Syracuse, N.Y. — Maryland basketball guard Kevin Huerter picked out his family and friends among the 20,852 fans inside the Carrier Dome during Monday's 72-70 loss to Syracuse.

The support reminded him of his playing days at Shenendehowa Central High School in Clifton Park, New York, and helped him overcome two turnovers in the first two minutes to post a season-high 23 points.

Huerter hit seven 3-pointers against a Syracuse program that showed interest in him in high school but didn't make an offer around the time NCAA sanctions reduced its available scholarships.

"It crushes you, because we knew he was a great player, great shooter," Syracuse coach Jim Boeheim said. "The perfect wing-type player for us. And, you know, we just couldn't go after him at the time."

Huerter lost the ball from the post on Maryland's first possession. He committed another turnover about a minute later, appearing on pace for another shaky performance after seven giveaways this past weekend against St. Bonaventure and New Mexico.

But once his first shot — a 3-pointer from the left corner — went in, he said he felt more confident. He made three treys in the first half and finished 7-for-9 from long range.

That didn't surprise guard Darryl Morsell, who tried to feed Huerter's hot hand throughout the contest. Morsell knew Huerter had family and friends in the crowd, so he predicted a standout performance from the 6-foot-7 sophomore.

Morsell's confidence grew when he saw Huerter connect on three of his first four deep tries, understanding his teammate's capabilities.

"Once he gets it going," Morsell said, "I don't know if there are too many people out there that can shoot better than him."

Turgeon wanted Huerter to get a shot with about 30 seconds to go, but he didn't get the chance. After the Terps initially missed an opportunity for a quick two-pointer, guard Anthony Cowan drove the lane, slipped and lost possession. On the next trip down the floor, Morsell supplied Maryland's 18th turnover of the game.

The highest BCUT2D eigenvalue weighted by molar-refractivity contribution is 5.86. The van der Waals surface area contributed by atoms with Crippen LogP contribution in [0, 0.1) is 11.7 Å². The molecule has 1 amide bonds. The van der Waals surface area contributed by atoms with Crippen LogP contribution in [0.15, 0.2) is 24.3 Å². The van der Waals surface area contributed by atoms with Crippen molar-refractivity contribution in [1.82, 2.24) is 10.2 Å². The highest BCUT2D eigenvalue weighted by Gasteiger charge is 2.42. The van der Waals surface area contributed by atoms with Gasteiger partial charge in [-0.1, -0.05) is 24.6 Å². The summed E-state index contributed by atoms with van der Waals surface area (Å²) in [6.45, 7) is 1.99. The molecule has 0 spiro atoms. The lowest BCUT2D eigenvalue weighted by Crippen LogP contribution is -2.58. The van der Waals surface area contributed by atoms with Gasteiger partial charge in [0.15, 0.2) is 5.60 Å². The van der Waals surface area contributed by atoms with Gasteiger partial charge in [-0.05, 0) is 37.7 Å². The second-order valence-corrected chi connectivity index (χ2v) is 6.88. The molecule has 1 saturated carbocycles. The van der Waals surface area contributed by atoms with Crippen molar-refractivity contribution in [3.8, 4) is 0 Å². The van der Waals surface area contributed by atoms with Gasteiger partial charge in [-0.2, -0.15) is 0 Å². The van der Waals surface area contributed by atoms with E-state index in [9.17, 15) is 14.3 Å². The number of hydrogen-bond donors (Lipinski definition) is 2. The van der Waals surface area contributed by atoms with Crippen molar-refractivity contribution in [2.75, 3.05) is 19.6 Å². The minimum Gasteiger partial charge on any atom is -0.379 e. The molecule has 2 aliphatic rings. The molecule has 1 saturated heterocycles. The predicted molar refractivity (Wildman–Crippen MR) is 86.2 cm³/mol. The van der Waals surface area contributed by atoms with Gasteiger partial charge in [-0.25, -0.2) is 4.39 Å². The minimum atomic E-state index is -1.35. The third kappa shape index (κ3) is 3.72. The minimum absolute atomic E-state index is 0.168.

But with Maryland trailing by four with under 10 seconds to go, Huerter raced down the floor and jacked up a three from the right wing. As it had for much of the night, his effort swished through the net to put last-second pressure on the Orange.

Syracuse held on, however, to deliver Maryland's second loss in four days.

"You feel like you wasted a great effort on [Huerter's] part," Maryland coach Mark Turgeon said. "Take away all those turnovers and second chance points, things that we can clean up, you know, we can become a good team. But until we do that, we've got some work to do."

Even after Huerter experienced what it's like to play in the Carrier Dome — about 150 miles from where he went to high school — he didn't lament Syracuse not offering him a scholarship. He said he would have likely played for Maryland regardless, an outcome the Terps cherished Monday night.

"He was pretty keyed up tonight, obviously," Turgeon said. "He wanted to play well and he did."